The facts are known. Reality ignored for too long.
The discovery of the remains of 215 children at Kamloops Indian Residential School brings us face to face with the unspeakable.
In these boarding schools where it was claimed to “kill the Indian in the heart of the child”, it is children who have been killed by racism.
So far, the Truth and Reconciliation Commission had recorded the death of 3,201 children. How many others have succumbed to malnutrition, disease, abuse? It will be necessary to dare to carry out excavations on the outskirts of the other residential schools.
They were certainly less numerous in Quebec than elsewhere in the country, but the consequences are the same, the bereavements, the heartbreaks, the poor care too.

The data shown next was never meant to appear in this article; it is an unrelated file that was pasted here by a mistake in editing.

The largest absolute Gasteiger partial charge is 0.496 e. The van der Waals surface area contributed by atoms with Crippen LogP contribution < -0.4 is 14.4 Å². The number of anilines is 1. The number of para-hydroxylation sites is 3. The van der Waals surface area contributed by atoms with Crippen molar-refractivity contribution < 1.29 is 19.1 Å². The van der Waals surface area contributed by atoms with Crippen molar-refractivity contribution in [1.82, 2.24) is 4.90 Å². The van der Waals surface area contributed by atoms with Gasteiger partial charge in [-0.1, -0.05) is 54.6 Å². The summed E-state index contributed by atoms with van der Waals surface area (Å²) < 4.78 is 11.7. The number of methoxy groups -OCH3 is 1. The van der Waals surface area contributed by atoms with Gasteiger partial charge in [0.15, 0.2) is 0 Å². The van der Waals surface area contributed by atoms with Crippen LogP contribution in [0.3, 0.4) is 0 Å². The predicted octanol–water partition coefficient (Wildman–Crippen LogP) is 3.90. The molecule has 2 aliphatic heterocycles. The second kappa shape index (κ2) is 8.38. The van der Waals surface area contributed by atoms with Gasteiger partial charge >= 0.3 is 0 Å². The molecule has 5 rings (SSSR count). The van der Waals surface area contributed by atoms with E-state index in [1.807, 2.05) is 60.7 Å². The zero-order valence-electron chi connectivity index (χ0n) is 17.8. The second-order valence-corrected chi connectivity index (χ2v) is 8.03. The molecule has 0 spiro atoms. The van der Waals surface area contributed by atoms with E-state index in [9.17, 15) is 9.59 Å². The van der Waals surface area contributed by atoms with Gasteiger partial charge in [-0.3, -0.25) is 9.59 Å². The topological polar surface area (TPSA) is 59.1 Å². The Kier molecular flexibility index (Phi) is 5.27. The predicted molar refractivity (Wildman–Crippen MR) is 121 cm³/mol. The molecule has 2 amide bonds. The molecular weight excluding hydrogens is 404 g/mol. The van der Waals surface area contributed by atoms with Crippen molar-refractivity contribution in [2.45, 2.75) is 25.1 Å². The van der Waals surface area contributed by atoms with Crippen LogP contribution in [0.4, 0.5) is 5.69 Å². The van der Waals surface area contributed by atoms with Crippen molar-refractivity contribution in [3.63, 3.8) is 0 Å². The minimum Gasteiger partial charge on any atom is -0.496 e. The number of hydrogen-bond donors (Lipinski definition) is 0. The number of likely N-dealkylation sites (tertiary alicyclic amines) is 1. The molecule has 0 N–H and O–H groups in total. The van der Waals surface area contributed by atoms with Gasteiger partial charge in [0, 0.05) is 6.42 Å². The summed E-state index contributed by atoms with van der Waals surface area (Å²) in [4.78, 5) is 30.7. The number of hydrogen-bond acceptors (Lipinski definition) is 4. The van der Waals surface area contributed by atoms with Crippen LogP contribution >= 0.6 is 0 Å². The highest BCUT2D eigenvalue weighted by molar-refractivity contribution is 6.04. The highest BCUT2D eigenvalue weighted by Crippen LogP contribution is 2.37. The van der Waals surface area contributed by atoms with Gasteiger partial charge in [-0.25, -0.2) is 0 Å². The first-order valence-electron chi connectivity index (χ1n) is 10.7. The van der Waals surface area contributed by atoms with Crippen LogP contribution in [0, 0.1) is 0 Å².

Worse, the colonial cycle continues today.
In 2021, white host families and youth centers have certainly replaced boarding schools.
But for the children of the DPJ, it is the same uprooting, the same loss of landmarks in a foreign culture that is perpetuated. Care is still not adequate.
It is not for nothing that in 2001, Quebec adopted a law to allow Native communities to take charge of the protection of their children.
And yet, they are still 6 times more likely to be taken to court, placed 7 times more often in foster care. Yes, there is poverty, addictions. But ignorance and condescension sadly persist within the DPJ.
This observation is not mine, but that of the National Inquiry into Murdered and Missing Indigenous Women and Girls, then the Viens and Laurent commissions.
So, well done, putting the flags at half mast in the National Assembly in memory of these children of Kamloops!
But please, let us quickly implement the reforms that three commissions of inquiry formulated so that one day, Indigenous children can finally hope for the kindness and dignity they deserve.